I have my doubts about this line of argument. First of all, it is not entirely clear to me which aspects Wolf’s preferred term is meant to cover. Wolf relies heavily on the theoretical framework of Kendall Walton, but does not make use of Walton’s crucial term ›make-believe‹ in his explication. Walton’s term expresses very well the double nature of the phenomenon. On the other hand, it is not entirely clear to me whether Wolf’s ›aesthetic illusion‹ is actually meant to cover exactly the same phenomenon, since Wolf explicitly makes use of other terms employed by Walton, namely ›psychological participation‹ and ›involvement‹ (cf. 145). However, these terms of Walton cover merely parts of his understanding of ›make-believe‹.

The fact that Wolf never discusses Walton’s term ›make-believe‹ as an alternative is particularly odd since he quotes Walton more than any other scholar – five times on the first two pages alone. If Wolf aims at the double notion of simultaneous awareness and immersion into a fictional world, the term ›make-believe‹ seems to be the better choice. If Wolf’s main point of interest rather lies with the notion of being caught up in a story world, ›immersion‹ would have been the better choice.

My second point addresses the suggested unified validity of the concept of ›aesthetic illusion‹ in different media and genres. In his discussion of Ansgar Nünning’s debated concept ›mimesis of narrating‹, [10] Wolf insists on the prevailing of »story, i.e. character and events, rather than narration« (157) as the center of illusion in narratives, and justifies this by pointing to the occurrence of ›aesthetic illusion‹ in various narrative domains, even in seemingly narratorless narrative forms such as drama and film. Since, in Wolf’s opinion, these forms also show a high affinity to ›aesthetic illusion‹, but often lack narrators, this option is dismissed.

This line of argument strikes me as questionable: First of all, it is not entirely clear to me that the phenomenon Wolf labels ›aesthetic illusion‹ is the very same thing in the reception of both literature, film and drama. One could argue that there are good reasons to make important differentiations between what is going on in the act of reception of a novel and the reception of a drama at the theatre. Secondly, there are good reasons to link the described phenomenon of aesthetic illusion (or rather immersion) to some form of mediation even in cases that seem narratorless in a strict sense. It could also be argued that all types of narrative always incline a kind of basic mediation. Being emotionally and cognitively engaged as described in the concept by Wolf suggests a strong affinity to mediation.

Furthermore, it is questionable whether Wolf’s insistence on including both fictional and non-fictional narratives in the domain ›aesthetic illusion‹ actually holds true. [11] Wolf states that »narratological treatments of immersion, as, e. g. in Schaeffer & Vultur 2005« often overlook that there is »no restriction as to their being factual or fictional, narrative or descriptive« (149). This, first of all, strongly depends on which theory of fiction one subscribes to, but it seems reasonable to argue that any kind of ›aesthetic illusion‹ does contain at least partial elements of being fictional and/or narrative, since purely descriptive, non-narrative modes of representation seem to be artifacts of extremely low experientiality with hardly any possibility of getting immersed in them. They might be aesthetic, but certainly not illusion provoking. It is therefore no surprise that all the examples named by Wolf are counted as works of fiction in the theoretical frameworks of Walton, Currie, Lamarque/Olsen and a number of other scholars, and that most, if not all, of these examples are also characterized by a high degree of mediation.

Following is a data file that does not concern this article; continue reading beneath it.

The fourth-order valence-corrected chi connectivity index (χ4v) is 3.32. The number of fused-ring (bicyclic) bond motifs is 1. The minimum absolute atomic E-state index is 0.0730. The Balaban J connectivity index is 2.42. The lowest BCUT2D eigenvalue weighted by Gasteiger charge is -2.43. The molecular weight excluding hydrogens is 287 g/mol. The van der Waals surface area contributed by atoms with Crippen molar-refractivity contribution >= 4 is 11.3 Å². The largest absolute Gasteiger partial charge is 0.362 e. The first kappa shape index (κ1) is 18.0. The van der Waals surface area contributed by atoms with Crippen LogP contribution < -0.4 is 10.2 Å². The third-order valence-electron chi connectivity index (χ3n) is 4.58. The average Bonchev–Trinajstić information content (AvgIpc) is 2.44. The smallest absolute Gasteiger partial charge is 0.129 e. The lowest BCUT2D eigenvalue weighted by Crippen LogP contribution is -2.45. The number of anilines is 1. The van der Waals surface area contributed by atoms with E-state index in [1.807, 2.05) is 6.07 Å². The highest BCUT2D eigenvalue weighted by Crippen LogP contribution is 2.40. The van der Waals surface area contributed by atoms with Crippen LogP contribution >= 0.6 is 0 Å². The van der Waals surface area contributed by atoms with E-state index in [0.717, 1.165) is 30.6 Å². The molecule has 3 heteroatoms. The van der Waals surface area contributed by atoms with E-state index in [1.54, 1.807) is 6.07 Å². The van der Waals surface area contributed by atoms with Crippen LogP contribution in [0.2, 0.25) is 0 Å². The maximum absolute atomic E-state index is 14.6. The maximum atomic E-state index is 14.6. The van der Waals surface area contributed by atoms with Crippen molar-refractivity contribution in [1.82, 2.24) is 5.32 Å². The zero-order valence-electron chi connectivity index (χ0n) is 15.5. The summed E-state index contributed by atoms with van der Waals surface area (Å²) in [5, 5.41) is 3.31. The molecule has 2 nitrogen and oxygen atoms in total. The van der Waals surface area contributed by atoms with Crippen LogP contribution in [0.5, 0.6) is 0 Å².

Other entries

Again, all the entries of the Handbook hold a very high standard, and to highlight only a fraction of them seems inadequate. Also inadequate is the well-known tendency of reviewers to only discuss critical aspects at length, while stopping short of positive comments. But there is certainly a lot more that could be discussed in a positive manner. Below, I list a few more examples:

Burkhard Niederhoff’s entries on both »Perspective/Point of View« and »Focalization«, which actually succeed in the nearly impossible task of entangling the jungle of different approaches to and suggestions in this highly debated core field of narratology; the equally enlightening entry on the »Narrator« by Uri Margolin, which, if at all, only could have been improved if the fundamental attack on the narrator by Klaus Weimar had been included; [12] the contribution of Nünning and Neumann highlighting the important difference of »Metanarration and Metafiction«; John Pier’s excellent clarifications of the concept of »Metalepsis«; Jörg Schönert’s concise summary of the huge topic of the »Author«; Fotis Jannidis highly informative entry on »Character«, giving by far the most concise definition in the entire handbook: »Character is a text- or media-based figure in a storyworld, usually human or human-like« (14); Michael Scheffel’s entry on »Narrative Constitution«, which, to his credit, not only entangles the terminological traps of core terms of narratology from different languages, but also delivers a very worthwhile introduction to different approaches and schools in the history of narratology. By mentioning but a few, I do not aim to imply that these entries supersede the others in any way.